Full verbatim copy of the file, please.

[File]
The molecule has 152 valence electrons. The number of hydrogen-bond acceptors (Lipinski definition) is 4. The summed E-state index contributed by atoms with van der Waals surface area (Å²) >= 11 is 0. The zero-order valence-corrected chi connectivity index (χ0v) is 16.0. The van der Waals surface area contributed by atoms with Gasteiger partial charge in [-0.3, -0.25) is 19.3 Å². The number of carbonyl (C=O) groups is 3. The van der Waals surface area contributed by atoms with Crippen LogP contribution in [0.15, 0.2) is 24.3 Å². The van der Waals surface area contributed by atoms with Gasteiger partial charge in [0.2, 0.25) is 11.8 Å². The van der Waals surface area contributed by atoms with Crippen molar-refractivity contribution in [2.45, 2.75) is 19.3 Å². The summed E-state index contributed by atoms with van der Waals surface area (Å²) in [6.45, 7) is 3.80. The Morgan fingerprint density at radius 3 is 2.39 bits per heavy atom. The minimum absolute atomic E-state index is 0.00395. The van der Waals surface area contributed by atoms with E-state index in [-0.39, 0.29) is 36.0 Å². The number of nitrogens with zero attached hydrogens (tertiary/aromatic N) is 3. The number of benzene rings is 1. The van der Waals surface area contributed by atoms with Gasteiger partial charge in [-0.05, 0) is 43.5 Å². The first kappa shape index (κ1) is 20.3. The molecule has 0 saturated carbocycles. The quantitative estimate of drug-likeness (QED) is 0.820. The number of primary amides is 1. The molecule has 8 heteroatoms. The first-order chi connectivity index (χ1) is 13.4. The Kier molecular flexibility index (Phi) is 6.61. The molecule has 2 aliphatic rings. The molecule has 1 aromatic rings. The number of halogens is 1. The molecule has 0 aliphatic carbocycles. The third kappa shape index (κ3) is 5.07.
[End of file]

The molecule has 152 valence electrons. The number of hydrogen-bond acceptors (Lipinski definition) is 4. The summed E-state index contributed by atoms with van der Waals surface area (Å²) >= 11 is 0. The zero-order valence-corrected chi connectivity index (χ0v) is 16.0. The van der Waals surface area contributed by atoms with Gasteiger partial charge in [-0.3, -0.25) is 19.3 Å². The number of carbonyl (C=O) groups is 3. The van der Waals surface area contributed by atoms with Crippen LogP contribution in [0.15, 0.2) is 24.3 Å². The van der Waals surface area contributed by atoms with Gasteiger partial charge in [0.2, 0.25) is 11.8 Å². The van der Waals surface area contributed by atoms with Crippen molar-refractivity contribution in [2.45, 2.75) is 19.3 Å². The summed E-state index contributed by atoms with van der Waals surface area (Å²) in [6.45, 7) is 3.80. The Morgan fingerprint density at radius 3 is 2.39 bits per heavy atom. The minimum absolute atomic E-state index is 0.00395. The van der Waals surface area contributed by atoms with E-state index in [-0.39, 0.29) is 36.0 Å². The number of nitrogens with zero attached hydrogens (tertiary/aromatic N) is 3. The number of benzene rings is 1. The van der Waals surface area contributed by atoms with Gasteiger partial charge in [-0.05, 0) is 43.5 Å². The first kappa shape index (κ1) is 20.3. The molecule has 0 saturated carbocycles. The quantitative estimate of drug-likeness (QED) is 0.820. The number of primary amides is 1. The molecule has 8 heteroatoms. The first-order chi connectivity index (χ1) is 13.4. The Kier molecular flexibility index (Phi) is 6.61. The molecule has 2 aliphatic rings. The molecule has 1 aromatic rings. The number of halogens is 1. The molecule has 0 aliphatic carbocycles. The third kappa shape index (κ3) is 5.07.